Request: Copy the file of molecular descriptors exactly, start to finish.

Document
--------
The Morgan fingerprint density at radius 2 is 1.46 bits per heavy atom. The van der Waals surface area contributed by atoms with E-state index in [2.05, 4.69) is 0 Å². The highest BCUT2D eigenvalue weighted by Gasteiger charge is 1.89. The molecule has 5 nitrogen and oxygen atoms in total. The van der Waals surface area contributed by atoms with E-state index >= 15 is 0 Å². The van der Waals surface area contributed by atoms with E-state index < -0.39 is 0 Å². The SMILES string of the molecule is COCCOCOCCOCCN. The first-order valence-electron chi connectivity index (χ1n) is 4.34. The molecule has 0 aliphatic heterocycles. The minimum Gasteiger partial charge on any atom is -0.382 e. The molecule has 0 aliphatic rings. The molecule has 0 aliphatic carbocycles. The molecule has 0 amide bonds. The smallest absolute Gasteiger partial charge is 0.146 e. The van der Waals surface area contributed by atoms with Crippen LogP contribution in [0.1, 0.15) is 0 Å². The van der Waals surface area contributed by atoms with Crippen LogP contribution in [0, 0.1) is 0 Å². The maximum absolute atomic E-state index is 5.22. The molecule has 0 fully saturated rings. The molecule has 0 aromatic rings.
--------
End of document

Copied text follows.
The Morgan fingerprint density at radius 2 is 1.46 bits per heavy atom. The van der Waals surface area contributed by atoms with E-state index in [2.05, 4.69) is 0 Å². The highest BCUT2D eigenvalue weighted by Gasteiger charge is 1.89. The molecule has 5 nitrogen and oxygen atoms in total. The van der Waals surface area contributed by atoms with E-state index >= 15 is 0 Å². The van der Waals surface area contributed by atoms with E-state index < -0.39 is 0 Å². The SMILES string of the molecule is COCCOCOCCOCCN. The first-order valence-electron chi connectivity index (χ1n) is 4.34. The molecule has 0 aliphatic heterocycles. The minimum Gasteiger partial charge on any atom is -0.382 e. The molecule has 0 aliphatic rings. The molecule has 0 aliphatic carbocycles. The molecule has 0 amide bonds. The smallest absolute Gasteiger partial charge is 0.146 e. The van der Waals surface area contributed by atoms with Crippen LogP contribution in [0.1, 0.15) is 0 Å². The van der Waals surface area contributed by atoms with Crippen LogP contribution in [0, 0.1) is 0 Å². The maximum absolute atomic E-state index is 5.22. The molecule has 0 fully saturated rings. The molecule has 0 aromatic rings.